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Title: Investigation of plane strain shear testing. Report 3, Plane strain and triaxial compression tests on Painted Rock Dam material
Authors: Al-Hussaini, Mosaid M.
Keywords: Shear strength of soils
Publisher: Soils and Pavements Laboratory (U.S.)
Series/Report no.: Technical Report;S-71-2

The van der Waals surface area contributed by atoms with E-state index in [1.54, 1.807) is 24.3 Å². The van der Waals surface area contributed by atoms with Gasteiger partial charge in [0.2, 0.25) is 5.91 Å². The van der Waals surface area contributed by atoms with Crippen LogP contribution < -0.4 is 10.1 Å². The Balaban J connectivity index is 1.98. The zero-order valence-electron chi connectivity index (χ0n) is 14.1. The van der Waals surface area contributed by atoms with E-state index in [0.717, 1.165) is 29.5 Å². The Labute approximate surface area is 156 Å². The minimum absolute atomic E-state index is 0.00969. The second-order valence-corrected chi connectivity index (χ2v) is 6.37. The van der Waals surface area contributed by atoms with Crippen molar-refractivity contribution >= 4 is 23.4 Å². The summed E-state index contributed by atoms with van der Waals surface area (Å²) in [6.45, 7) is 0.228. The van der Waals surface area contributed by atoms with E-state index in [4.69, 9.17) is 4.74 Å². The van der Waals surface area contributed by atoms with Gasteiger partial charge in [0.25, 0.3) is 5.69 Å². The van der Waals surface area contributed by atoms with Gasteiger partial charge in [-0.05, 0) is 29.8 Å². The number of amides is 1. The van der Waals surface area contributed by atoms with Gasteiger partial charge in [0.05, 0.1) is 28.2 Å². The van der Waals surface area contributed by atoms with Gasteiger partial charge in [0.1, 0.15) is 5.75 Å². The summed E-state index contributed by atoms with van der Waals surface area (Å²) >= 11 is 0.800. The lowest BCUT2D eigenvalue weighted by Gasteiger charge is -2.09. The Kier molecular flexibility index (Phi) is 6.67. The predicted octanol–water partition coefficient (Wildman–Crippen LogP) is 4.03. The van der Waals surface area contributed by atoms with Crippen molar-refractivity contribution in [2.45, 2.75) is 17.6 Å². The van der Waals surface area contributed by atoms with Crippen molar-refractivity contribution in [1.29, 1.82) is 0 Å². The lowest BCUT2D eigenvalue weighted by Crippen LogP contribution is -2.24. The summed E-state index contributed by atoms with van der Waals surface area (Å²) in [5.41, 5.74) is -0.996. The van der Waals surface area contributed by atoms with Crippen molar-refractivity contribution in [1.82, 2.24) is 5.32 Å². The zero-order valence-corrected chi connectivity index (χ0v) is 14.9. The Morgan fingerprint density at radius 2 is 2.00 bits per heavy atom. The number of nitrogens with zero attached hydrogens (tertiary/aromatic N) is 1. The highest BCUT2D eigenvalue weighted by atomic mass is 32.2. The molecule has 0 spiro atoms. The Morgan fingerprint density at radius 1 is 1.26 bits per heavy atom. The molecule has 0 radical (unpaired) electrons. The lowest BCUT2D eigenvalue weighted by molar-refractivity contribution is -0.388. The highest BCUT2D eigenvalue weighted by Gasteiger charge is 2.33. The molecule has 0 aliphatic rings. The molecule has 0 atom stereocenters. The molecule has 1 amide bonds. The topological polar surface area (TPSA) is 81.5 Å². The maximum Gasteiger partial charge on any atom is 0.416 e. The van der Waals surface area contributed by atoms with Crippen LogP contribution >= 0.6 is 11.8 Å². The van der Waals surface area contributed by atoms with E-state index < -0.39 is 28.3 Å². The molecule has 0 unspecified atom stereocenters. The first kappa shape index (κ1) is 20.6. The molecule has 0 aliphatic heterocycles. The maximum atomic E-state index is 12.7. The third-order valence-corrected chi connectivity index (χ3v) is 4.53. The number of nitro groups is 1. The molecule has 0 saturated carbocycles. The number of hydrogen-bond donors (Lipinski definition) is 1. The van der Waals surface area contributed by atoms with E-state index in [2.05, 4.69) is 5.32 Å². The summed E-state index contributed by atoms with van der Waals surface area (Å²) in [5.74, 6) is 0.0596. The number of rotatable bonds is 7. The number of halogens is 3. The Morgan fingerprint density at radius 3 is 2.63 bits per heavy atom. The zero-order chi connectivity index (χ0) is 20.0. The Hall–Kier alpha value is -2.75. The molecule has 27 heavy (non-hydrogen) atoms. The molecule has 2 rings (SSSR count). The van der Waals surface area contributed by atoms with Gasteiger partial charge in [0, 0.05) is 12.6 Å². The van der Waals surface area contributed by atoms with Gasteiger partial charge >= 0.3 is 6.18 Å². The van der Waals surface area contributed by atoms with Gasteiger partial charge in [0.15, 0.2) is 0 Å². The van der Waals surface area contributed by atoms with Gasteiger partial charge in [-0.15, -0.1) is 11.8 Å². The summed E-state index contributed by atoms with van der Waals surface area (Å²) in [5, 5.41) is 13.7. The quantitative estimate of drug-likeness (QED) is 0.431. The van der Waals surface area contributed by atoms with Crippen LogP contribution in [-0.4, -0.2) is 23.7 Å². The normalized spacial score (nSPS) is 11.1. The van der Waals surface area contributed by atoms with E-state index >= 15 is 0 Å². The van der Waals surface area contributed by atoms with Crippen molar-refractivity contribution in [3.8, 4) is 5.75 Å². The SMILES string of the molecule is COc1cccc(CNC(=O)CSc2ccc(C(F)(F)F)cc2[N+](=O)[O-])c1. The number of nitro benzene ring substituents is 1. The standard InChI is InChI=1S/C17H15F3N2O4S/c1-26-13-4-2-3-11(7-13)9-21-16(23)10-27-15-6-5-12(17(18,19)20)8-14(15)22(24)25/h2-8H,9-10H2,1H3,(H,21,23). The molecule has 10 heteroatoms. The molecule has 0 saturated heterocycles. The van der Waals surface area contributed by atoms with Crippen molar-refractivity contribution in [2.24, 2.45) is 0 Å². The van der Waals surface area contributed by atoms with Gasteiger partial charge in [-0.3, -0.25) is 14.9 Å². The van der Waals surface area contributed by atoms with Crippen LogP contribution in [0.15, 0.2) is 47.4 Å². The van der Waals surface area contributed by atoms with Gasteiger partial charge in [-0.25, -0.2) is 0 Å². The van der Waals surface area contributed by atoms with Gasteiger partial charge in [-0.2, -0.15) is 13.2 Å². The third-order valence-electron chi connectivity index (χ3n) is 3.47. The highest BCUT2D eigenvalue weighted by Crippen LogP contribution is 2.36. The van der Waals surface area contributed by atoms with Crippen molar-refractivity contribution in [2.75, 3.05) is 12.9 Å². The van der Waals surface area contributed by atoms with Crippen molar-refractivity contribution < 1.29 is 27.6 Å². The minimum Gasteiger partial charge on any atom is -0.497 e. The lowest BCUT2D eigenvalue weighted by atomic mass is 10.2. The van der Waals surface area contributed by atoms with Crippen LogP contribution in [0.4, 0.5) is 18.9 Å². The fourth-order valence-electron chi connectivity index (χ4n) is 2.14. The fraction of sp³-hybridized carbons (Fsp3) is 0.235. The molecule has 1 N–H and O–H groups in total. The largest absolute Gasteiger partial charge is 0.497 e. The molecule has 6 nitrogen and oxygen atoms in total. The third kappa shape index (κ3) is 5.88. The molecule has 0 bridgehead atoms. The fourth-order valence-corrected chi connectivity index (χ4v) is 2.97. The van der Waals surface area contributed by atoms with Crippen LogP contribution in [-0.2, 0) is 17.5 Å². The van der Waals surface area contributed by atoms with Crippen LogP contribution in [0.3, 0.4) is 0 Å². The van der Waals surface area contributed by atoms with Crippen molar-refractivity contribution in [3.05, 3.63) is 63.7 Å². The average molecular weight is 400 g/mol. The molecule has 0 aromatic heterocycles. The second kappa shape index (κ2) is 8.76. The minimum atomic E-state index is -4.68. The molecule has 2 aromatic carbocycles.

Abstract: Abstract: Abstract: Tests were made to study the effects of strain conditions (i.e., axially symmetric and plane strain conditions), initial relative density, methods of consolidation (i.e., isotropic or Kₒ consolidation), and drainage conditions on the strength and deformation characteristics of a medium to coarse sand obtained from the subrounded sandy gravel termed Painted Rock material (from the Painted Rock Damsite, Gila River, Arizona). Another objective was to compare the strength and deformation of this material with those reported previously on a highly angular material called crushed Napa basalt. Two series of tests were conducted in this study. In the first series, the material was consolidated either isotropically or under Kₒ consolidation and sheared in a drained condition in triaxial compression using enlarged low-friction platens. In the second series, the specimens were consolidated isotropically or under Kₒ conditions and sheared in a drained condition in the WES high-capacity plane strain apparatus. A few consolidated-undrained triaxial compression and plane strain tests were also conducted. Initial relative densities of compacted specimens were 70 and 100 percent, and the effective confining pressures σ₃ at the end of consolidation were 60, 125, 300, and 425 psi. Test results showed that consolidated-drained triaxial compression specimens underwent larger axial strain at failure and more crushing of particles than plane strain specimens tested under comparable conditions. On the other hand, consolidated-drained plane strain specimens exhibited more compressional volumetric strain and had higher angles of internal friction than comparable specimens tested in the triaxial compression apparatus. The difference in the effective angle of internal friction was about 5 deg for dense specimens at a confining pressure of 60 psi and 2 deg for medium-dense specimens at a confining pressure of 425 psi. Results of drained triaxial compression and plane strain tests indicated that the values of the coefficient of earth pressure at rest and the axial strain and compressional volumetric strain at failure increased with decreasing density and increasing confining pressure. However, the effective angle of internal friction in both types of test decreased with increasing confining pressure and decreasing density. It is tentatively concluded that the consolidated-undrained plane strain tests showed greater negative pore water pressure and higher strength at failure than comparable triaxial compression tests. However for σ₃ varying between 60 and 300 psi, the effective friction angle under constant volume as calculated from Mohr's envelopes was constant (equal to 35 deg) for the Painted Rock material, was the same for plane strain and triaxial compression tests, and appeared not to be affected by the initial relative density or confining pressure. With regard to the effect of particle shape on the strength and deformation characteristics, test results showed that the Painted Rock material is less compressible and has a lower Kₒ value and higher initial tangent modulus than the crushed Napa basalt. On the other hand, test results on the Painted Rock material, while yielding practically the same angle of internal friction, showed lower axial strain and compressional volumetric strain at failure and less particle breakdown than the crushed Napa basalt tested under similar conditions. It is apparent that, with respect to compressibility, strength, and particle crushing, sound subrounded material can be considered superior to angular material for constructing embankments and dams.
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